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What are some ways I can manage my cat allergy?

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Question
I have a cat allergy. Am I only affected by it if I breathe in cat dander? Do I have to avoid contact at all cost? I was wondering if wearing a N95 mask around my cat will prevent my allergic reaction.
Answer

I am sorry to hear about your cat allergy. The major cat allergens are in the dander, saliva, and urine. So contact with the cat has the potential to cause itchy skin or even localized hives. The more likely symptoms are going to be respiratory. If you have asthma, living with a cat may worsen asthma. If you do not have asthma, the most likely symptoms will be nasal and or eye symptoms. I would guess the most common symptoms would be postnasal drip and chronic nasal congestion. This can worsen at night. Cat allergens are very β€œlight” and β€œsticky” so they can stay airborne in your home for long periods of time. They can stick to carpet and furniture. So wearing an N95 would only be helpful if you wore it the entire time you are in your house. A better option would be to discuss treatment options with a board-certified allergist. This may include mediation and/or allergen immunotherapy (allergy shots).

Categories
Allergy, Pet Allergy
Answered by

Douglas T. Johnston D.O. FAAAAI, FACAAI

Reviewed and Answered

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As mentioned above, a study I once read that was contributed by www.lung assoc about information for pet owners that suffer from pet dander said that the most common allergy caused by cats is a protein from cats that is dried saliva containing allergens that  may flake off from an animal’s fur and become airborne. Their recommendation was a Purifier that does not "try to trap" the airborne allergens which is impossible but to look for one that drops the the allergens, and other airborne contaminants from the breathing space that can then be vacuumed.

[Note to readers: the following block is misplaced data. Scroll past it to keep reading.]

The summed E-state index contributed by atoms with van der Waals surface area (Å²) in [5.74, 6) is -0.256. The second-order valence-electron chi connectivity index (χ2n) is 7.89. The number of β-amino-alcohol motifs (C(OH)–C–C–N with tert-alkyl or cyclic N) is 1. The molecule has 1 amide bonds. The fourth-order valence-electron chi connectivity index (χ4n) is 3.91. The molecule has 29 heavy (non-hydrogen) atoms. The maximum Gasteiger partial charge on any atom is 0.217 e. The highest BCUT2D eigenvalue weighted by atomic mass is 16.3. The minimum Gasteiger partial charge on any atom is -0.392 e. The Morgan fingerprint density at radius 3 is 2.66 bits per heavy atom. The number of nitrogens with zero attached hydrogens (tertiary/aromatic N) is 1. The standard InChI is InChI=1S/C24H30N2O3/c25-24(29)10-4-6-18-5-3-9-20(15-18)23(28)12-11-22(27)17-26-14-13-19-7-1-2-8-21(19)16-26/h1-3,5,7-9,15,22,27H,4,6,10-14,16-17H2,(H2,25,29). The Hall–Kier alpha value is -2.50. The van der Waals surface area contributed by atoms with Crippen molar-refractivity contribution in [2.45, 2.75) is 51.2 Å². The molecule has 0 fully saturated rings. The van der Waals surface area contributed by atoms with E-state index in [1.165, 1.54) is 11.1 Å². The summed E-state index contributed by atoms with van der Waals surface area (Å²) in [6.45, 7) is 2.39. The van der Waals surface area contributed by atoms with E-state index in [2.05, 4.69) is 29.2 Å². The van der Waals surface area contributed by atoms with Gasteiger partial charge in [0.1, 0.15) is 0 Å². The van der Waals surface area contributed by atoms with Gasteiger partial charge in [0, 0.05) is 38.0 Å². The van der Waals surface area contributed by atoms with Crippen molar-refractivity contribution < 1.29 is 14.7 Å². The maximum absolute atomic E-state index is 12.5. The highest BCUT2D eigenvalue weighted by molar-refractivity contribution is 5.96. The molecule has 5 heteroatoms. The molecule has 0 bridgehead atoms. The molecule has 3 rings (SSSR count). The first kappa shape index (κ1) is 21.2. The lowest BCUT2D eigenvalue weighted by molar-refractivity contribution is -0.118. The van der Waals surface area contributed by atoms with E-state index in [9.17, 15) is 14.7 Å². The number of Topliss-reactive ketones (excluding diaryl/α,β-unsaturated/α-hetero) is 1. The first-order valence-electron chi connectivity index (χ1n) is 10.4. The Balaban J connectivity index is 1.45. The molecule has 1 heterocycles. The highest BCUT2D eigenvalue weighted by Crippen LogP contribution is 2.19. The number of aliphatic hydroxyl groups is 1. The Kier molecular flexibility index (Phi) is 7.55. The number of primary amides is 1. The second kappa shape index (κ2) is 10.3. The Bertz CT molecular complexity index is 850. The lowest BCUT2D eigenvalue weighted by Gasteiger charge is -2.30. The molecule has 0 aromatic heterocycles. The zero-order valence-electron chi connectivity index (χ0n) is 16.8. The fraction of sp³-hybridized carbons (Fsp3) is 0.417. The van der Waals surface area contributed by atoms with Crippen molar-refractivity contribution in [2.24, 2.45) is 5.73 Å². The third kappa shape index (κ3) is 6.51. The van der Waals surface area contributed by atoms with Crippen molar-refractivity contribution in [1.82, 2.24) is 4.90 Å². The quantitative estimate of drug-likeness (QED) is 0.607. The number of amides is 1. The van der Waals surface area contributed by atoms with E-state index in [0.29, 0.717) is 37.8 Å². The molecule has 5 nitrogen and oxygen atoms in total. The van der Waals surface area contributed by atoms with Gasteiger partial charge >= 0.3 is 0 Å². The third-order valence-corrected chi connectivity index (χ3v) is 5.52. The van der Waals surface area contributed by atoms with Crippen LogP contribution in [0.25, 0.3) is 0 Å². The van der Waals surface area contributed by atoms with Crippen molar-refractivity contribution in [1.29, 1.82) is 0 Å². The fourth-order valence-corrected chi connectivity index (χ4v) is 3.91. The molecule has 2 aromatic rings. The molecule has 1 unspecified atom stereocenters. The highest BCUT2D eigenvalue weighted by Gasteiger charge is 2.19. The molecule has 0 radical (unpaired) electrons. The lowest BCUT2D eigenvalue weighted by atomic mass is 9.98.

No one likes to say this to people.. Doctors don't like to say it, but I got so ill from living with cats I was allergic to that I really wish I heard it earlier than I finally did. Now my case was severe-- but it didn't start so severe.. I took a medication called Singulair and it worked so well I thought it was magic, I had like no reactions. I moved in with my then boyfriend who had cats after starting it (I had went to my doctor asking if there was something I could take because my then- boyfriend had cats and we wanted to live together. I wanted to l+ ). A year later I started developing asthma and congestion that worsened over time. I started to have to go to the ER. Prednisone. Wean on prednisone. ER. Thought.. Could this be my cat allergy coming back? I tried everything in the universe to keep the dander out if my room, low in the house. Doc finally says I shouldn't live with the cats. My now-ex/ newborns-father wont find homes for them. I realize I cannot keep living like this and the baby and I move out back to my parents house. I left some clothes in now-ex's closet (that I said I didn't need and were covered in dander) he comes shoving them into my and the babys tiny room at my parents even though I tell him not to... I am so sick and coughing I cant stop him. That night I ended up coughing and wheezing so bad I have my dad drive ne to the ER... Find out I had a heart attack ( at age 26 ) nearly orphaning my newborn because allergic blood cells called eosinophils had infiltrated into my organs including my heart. Find out my eosinophil level had been extremely high for quite a while -- no one told me this before. No warnings. Find out through heart biopsy I have all these eosinophil binflammatory blood cells in my heart and am diagnosed with a severe allergic disease called churg-strauss syndrone which is increasingly being tied to the nedication Singulair. Told later by doctors that I shouldn't have lived with cats if I was allergic to them. Coulda told me sooner? No one said that. No doctor wants to say find a home for the cats. They lose patients like that. So they give all these made up ways to try and lessen dander that no study finds works even close enough to stop allergic reactions. It just isn't worth your life and health. It isn't worth not being able to breathe. Your cat wouldn't even want that for you. These medications they have if they do SEEM to help actually cover up symptoms and sometimes cause your body to hold more allergens inside your tissues and blood vessels and organs because you arent sneezing or coughing them out anymore. Chronic illnesses develop. My brother lives with a cat he is allergic to and he ended up developing asthma. He saw ehat happened to me. Doesn't care. He gets respiratory infections all the time. Hasn't been able to have kids. Needs inhalers all the time. People die from asthma. So yeah even if you dont develop a worse chronic disease like mine-- asthma alone is no joke. And it does happen-- people do develop worse autoimmune allergic immune diseases.. I nearly died and messed up my immune system so bad that I might be on some level of prednisone forever, that my allergic reactions are off the charts, that my heart is permanently damaged. You do not want to chronically expose yourself to something your allergic to. It isn't nice to hear but I wish someone would have told me that BEFORE all the bad things happened. Doctors don't want to say it and might not until doomsday... But... You should re-home the cat. Work on clearing your home of dander. It takes time to get dander out.. Lots of cleaning, carpet removal, and 6 months of airing out to clear the dander out. And you'll need people who arent allergic to help because you don't want to be exposed to it flying in the air during the process. If you must, you should wear a n95 when cleaning and shower right after because when the skin is exposed to allergens it can cause issues to and the n95s often have leaks-- stuff gets in and in your eyes too. But once your home is clear if dander you will start healing. And later on the down line... Years later... if you do get immunotherapy shots and retrain your immune system.. then stop the shots and it still stays good.. and then do another skin test and don't test positive... And spend time around them and no reactions... Then maybe you could try fostering one. That would be a responsible way to approach it that respects your health because you deserve good health! Im not a doctor. But I know what Im talking about and I know I wished I was there to tell me it back in time.